The relationship between knowledge, attitude, and practice of the staff nurses regarding use of anti- embolism stockings were established using the correlation coefficient. The r = .19 implied that there is a slight positive relationship between knowledge and attitude. It was found to have a positive correlation between the level of knowledge and practice, but the magnitude of the correlation was found to be low (r =. 119). The analysis also showed that there is a slight positive relationship between attitude and practice as revealed by r = .15. The study conducted by Gao & Kause (2010) reveal that even if the knowledge of the nurses regarding VTE was adequate, their practice towards thromboprophylaxis was not satisfactory. It was also revealed from the study that there is no evidence of association between the demographic variables of the nurses with their knowledge, attitude and practice.


Limitations of the study included limited sample size, single observation, and the Hawthorne effect during observation of practice.

  Conclusion Top

VTE, a common complication among hospitalised surgical patients is preventable through administration of appropriate thromboprophylaxis. Although, nurses play a significant role in its prevention, this study has revealed that nurses had moderately adequate knowledge and favourable attitude towards VTE and use of anti- embolism stockings, but their practice was grossly deficient. An increase in knowledge and attitude can improve their practice. There is a need to educate and reinforce the students and staff nurses on appropriate use of anti-embolism stockings by considering it as an important topic for in-service education and clinical teaching. Incorporation of use of anti- embolism stockings as a procedure in the log book and the procedure manual of the institution can ensure its proper use by the nurses thereby contributing to its efficiency and prevention of complications associated with it. Policy on AES should be established and should be made available for nurses and other health team members to ensure proper use in clinical settings.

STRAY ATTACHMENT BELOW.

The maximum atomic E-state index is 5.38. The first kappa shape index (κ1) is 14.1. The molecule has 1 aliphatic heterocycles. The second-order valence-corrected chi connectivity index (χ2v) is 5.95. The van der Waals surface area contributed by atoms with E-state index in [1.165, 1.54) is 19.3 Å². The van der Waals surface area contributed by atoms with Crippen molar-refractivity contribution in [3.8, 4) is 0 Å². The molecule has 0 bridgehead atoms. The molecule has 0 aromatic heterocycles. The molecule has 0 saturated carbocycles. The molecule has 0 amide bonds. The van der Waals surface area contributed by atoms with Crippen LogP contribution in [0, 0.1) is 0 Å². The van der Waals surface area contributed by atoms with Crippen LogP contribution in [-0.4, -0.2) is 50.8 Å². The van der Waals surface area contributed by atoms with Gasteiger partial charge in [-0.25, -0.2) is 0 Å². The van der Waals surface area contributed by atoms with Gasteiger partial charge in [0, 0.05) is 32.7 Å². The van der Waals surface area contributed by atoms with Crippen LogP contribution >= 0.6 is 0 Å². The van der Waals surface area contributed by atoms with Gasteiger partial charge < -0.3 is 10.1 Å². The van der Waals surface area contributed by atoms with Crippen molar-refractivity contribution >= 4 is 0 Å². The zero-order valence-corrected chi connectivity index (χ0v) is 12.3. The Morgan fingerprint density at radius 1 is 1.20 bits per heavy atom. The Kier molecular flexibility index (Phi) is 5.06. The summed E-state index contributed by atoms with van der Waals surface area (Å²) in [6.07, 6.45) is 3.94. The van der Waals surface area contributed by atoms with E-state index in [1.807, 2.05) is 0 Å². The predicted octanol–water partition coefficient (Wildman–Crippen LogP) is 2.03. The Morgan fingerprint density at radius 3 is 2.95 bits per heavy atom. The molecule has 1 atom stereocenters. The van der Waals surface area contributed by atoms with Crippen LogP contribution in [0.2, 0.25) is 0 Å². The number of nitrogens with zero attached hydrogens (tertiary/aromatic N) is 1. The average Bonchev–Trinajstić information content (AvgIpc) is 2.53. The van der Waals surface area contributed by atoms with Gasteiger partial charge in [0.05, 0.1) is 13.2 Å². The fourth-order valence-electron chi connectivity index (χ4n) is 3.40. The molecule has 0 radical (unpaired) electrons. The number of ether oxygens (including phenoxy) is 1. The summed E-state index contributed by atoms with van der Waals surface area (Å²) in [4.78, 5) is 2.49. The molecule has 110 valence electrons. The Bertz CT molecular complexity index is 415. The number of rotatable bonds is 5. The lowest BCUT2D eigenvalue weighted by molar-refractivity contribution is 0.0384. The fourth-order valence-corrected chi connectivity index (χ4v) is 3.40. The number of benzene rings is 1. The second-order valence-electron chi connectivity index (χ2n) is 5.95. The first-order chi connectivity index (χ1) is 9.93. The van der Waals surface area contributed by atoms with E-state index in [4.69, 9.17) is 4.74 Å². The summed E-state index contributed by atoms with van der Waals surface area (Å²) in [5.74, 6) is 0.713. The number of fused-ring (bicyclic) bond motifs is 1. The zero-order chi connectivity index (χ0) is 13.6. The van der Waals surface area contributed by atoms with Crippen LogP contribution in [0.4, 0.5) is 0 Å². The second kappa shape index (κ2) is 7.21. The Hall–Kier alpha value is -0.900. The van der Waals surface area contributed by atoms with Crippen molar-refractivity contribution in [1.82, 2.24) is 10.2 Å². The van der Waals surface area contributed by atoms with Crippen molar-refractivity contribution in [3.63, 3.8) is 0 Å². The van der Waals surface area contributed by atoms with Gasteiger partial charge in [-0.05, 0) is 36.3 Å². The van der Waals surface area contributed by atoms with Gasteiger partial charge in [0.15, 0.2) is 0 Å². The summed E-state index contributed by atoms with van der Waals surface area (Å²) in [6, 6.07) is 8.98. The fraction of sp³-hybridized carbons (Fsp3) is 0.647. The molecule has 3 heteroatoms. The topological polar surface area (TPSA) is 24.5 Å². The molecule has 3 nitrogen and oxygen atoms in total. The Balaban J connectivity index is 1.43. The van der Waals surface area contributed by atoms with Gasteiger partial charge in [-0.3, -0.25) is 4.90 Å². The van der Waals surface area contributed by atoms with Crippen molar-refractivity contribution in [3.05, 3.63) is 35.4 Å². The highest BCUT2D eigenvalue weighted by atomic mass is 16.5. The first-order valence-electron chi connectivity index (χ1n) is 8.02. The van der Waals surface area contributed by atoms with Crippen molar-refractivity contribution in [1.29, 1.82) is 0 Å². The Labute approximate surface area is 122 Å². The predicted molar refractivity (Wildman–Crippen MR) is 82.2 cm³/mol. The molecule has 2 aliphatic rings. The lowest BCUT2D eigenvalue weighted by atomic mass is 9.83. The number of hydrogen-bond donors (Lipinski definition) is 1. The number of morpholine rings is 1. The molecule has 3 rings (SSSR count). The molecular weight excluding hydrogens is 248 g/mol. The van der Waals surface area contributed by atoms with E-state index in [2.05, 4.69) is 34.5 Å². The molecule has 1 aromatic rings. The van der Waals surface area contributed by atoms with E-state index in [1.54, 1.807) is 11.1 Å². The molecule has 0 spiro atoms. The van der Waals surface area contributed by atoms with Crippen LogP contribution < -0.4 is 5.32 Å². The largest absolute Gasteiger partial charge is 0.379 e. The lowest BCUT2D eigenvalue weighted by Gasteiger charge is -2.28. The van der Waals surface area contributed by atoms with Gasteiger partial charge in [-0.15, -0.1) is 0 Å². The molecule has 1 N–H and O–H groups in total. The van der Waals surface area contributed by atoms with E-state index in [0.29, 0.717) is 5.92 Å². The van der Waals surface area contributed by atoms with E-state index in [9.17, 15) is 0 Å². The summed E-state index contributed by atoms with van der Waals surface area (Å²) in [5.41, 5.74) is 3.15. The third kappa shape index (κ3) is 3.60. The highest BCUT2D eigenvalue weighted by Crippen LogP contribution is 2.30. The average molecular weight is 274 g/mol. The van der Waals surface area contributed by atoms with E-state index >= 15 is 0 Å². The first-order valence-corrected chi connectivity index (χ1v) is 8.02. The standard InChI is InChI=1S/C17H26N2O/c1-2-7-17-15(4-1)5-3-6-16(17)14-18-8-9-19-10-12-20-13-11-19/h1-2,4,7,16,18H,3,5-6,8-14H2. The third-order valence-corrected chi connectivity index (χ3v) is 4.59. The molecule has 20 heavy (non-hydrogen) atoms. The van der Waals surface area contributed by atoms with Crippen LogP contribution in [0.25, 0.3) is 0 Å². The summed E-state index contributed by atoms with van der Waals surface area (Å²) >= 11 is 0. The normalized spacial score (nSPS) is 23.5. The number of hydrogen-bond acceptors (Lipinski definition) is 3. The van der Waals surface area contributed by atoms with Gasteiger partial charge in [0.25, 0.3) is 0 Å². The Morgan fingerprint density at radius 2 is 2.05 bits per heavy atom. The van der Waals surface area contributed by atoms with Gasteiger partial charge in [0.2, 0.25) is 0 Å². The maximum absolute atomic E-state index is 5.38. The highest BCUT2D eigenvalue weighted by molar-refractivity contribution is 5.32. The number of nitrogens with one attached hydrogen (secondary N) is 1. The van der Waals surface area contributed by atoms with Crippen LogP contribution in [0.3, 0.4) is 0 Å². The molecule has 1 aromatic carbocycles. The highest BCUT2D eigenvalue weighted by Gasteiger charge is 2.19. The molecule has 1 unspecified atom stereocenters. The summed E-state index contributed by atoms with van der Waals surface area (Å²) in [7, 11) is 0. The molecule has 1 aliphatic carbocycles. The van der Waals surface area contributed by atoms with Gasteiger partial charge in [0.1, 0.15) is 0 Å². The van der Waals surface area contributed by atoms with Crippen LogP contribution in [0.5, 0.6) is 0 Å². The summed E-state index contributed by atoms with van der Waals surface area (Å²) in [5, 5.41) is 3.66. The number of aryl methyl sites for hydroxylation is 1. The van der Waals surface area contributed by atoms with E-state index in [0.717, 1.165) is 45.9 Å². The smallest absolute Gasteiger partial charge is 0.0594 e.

Conflicts of Interest: The authors have declared no conflicts of interest.

  References Top

Bowling, K., Ratcliffe, C., Townsend, J., & Kirkpatrick, U. (2015). Clinical thromboembolic detterrent stockings application: Are thromboembolic deterrent stockings in practice matching manufacturers application guidelines. Phlebology, 30(3), 200-203. doi:10.1177/ 0268355514542843  Back to cited text no. 1
Central Bureau of Health Intelligence- India. (2011). Human resources in health sector. Retrieved from http://www.cdhidghs.nic.in  Back to cited text no. 2